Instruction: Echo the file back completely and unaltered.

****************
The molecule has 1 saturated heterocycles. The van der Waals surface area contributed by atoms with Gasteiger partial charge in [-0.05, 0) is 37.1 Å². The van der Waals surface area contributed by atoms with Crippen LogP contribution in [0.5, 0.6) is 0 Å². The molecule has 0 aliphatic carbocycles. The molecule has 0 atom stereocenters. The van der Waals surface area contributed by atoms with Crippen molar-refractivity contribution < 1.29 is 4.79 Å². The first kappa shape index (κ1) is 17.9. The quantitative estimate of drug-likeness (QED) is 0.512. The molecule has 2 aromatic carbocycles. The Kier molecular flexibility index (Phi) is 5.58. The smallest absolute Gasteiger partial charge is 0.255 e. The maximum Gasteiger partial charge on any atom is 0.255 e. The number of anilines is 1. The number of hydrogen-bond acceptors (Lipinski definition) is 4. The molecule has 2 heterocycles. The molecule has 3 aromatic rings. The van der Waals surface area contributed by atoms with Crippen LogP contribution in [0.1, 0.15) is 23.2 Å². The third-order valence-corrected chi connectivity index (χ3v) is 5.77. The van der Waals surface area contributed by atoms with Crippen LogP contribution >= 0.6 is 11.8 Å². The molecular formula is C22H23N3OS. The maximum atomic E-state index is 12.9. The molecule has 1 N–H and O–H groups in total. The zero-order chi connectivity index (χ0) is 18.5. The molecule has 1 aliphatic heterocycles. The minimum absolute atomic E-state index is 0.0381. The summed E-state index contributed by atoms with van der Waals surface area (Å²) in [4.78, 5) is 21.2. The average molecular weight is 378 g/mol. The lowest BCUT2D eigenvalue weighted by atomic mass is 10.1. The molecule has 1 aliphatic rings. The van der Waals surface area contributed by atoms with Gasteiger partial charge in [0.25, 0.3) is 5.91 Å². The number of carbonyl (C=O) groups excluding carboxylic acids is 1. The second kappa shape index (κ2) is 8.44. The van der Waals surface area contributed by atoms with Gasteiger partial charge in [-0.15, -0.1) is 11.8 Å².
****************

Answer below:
The molecule has 1 saturated heterocycles. The van der Waals surface area contributed by atoms with Gasteiger partial charge in [-0.05, 0) is 37.1 Å². The van der Waals surface area contributed by atoms with Crippen LogP contribution in [0.5, 0.6) is 0 Å². The molecule has 0 aliphatic carbocycles. The molecule has 0 atom stereocenters. The van der Waals surface area contributed by atoms with Crippen molar-refractivity contribution < 1.29 is 4.79 Å². The first kappa shape index (κ1) is 17.9. The quantitative estimate of drug-likeness (QED) is 0.512. The molecule has 2 aromatic carbocycles. The Kier molecular flexibility index (Phi) is 5.58. The smallest absolute Gasteiger partial charge is 0.255 e. The maximum Gasteiger partial charge on any atom is 0.255 e. The number of anilines is 1. The number of hydrogen-bond acceptors (Lipinski definition) is 4. The molecule has 2 heterocycles. The molecule has 3 aromatic rings. The van der Waals surface area contributed by atoms with Crippen LogP contribution in [0.1, 0.15) is 23.2 Å². The third-order valence-corrected chi connectivity index (χ3v) is 5.77. The van der Waals surface area contributed by atoms with Crippen LogP contribution >= 0.6 is 11.8 Å². The molecular formula is C22H23N3OS. The maximum atomic E-state index is 12.9. The molecule has 1 N–H and O–H groups in total. The zero-order chi connectivity index (χ0) is 18.5. The molecule has 1 aliphatic heterocycles. The minimum absolute atomic E-state index is 0.0381. The summed E-state index contributed by atoms with van der Waals surface area (Å²) in [4.78, 5) is 21.2. The average molecular weight is 378 g/mol. The lowest BCUT2D eigenvalue weighted by atomic mass is 10.1. The molecule has 1 aliphatic rings. The van der Waals surface area contributed by atoms with Gasteiger partial charge in [0.25, 0.3) is 5.91 Å². The number of carbonyl (C=O) groups excluding carboxylic acids is 1. The second kappa shape index (κ2) is 8.44. The van der Waals surface area contributed by atoms with Gasteiger partial charge in [-0.15, -0.1) is 11.8 Å².